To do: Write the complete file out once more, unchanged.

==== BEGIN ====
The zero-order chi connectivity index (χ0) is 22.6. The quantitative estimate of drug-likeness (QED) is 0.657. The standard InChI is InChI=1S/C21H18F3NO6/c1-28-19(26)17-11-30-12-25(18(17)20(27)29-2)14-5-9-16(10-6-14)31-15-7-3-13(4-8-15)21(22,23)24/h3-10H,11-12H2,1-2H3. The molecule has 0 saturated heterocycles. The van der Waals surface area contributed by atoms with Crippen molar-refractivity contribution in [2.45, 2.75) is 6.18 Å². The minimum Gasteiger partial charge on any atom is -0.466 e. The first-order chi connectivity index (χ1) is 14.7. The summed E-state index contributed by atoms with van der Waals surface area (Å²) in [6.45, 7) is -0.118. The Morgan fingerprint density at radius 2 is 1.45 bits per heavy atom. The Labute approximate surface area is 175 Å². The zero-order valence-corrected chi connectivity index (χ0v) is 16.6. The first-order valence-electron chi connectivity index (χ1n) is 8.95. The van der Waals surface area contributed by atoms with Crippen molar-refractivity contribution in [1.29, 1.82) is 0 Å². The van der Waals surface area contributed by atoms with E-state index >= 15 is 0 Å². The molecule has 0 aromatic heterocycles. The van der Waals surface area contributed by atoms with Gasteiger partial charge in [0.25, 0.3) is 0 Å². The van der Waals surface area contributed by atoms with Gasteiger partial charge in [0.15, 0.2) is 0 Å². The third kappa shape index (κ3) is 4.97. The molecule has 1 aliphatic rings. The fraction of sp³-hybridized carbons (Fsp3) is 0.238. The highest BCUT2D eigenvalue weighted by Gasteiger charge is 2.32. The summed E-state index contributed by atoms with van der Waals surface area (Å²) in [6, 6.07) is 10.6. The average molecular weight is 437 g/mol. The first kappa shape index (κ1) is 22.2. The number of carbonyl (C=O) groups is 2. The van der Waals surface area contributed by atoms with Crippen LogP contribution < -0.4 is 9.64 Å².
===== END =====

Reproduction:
The zero-order chi connectivity index (χ0) is 22.6. The quantitative estimate of drug-likeness (QED) is 0.657. The standard InChI is InChI=1S/C21H18F3NO6/c1-28-19(26)17-11-30-12-25(18(17)20(27)29-2)14-5-9-16(10-6-14)31-15-7-3-13(4-8-15)21(22,23)24/h3-10H,11-12H2,1-2H3. The molecule has 0 saturated heterocycles. The van der Waals surface area contributed by atoms with Crippen molar-refractivity contribution in [2.45, 2.75) is 6.18 Å². The minimum Gasteiger partial charge on any atom is -0.466 e. The first-order chi connectivity index (χ1) is 14.7. The summed E-state index contributed by atoms with van der Waals surface area (Å²) in [6.45, 7) is -0.118. The Morgan fingerprint density at radius 2 is 1.45 bits per heavy atom. The Labute approximate surface area is 175 Å². The zero-order valence-corrected chi connectivity index (χ0v) is 16.6. The first-order valence-electron chi connectivity index (χ1n) is 8.95. The van der Waals surface area contributed by atoms with Crippen molar-refractivity contribution in [1.29, 1.82) is 0 Å². The van der Waals surface area contributed by atoms with E-state index >= 15 is 0 Å². The molecule has 0 aromatic heterocycles. The van der Waals surface area contributed by atoms with Gasteiger partial charge in [0.25, 0.3) is 0 Å². The van der Waals surface area contributed by atoms with Gasteiger partial charge in [0.15, 0.2) is 0 Å². The third kappa shape index (κ3) is 4.97. The molecule has 1 aliphatic rings. The fraction of sp³-hybridized carbons (Fsp3) is 0.238. The highest BCUT2D eigenvalue weighted by Gasteiger charge is 2.32. The summed E-state index contributed by atoms with van der Waals surface area (Å²) in [6, 6.07) is 10.6. The average molecular weight is 437 g/mol. The first kappa shape index (κ1) is 22.2. The number of carbonyl (C=O) groups is 2. The van der Waals surface area contributed by atoms with Crippen LogP contribution < -0.4 is 9.64 Å².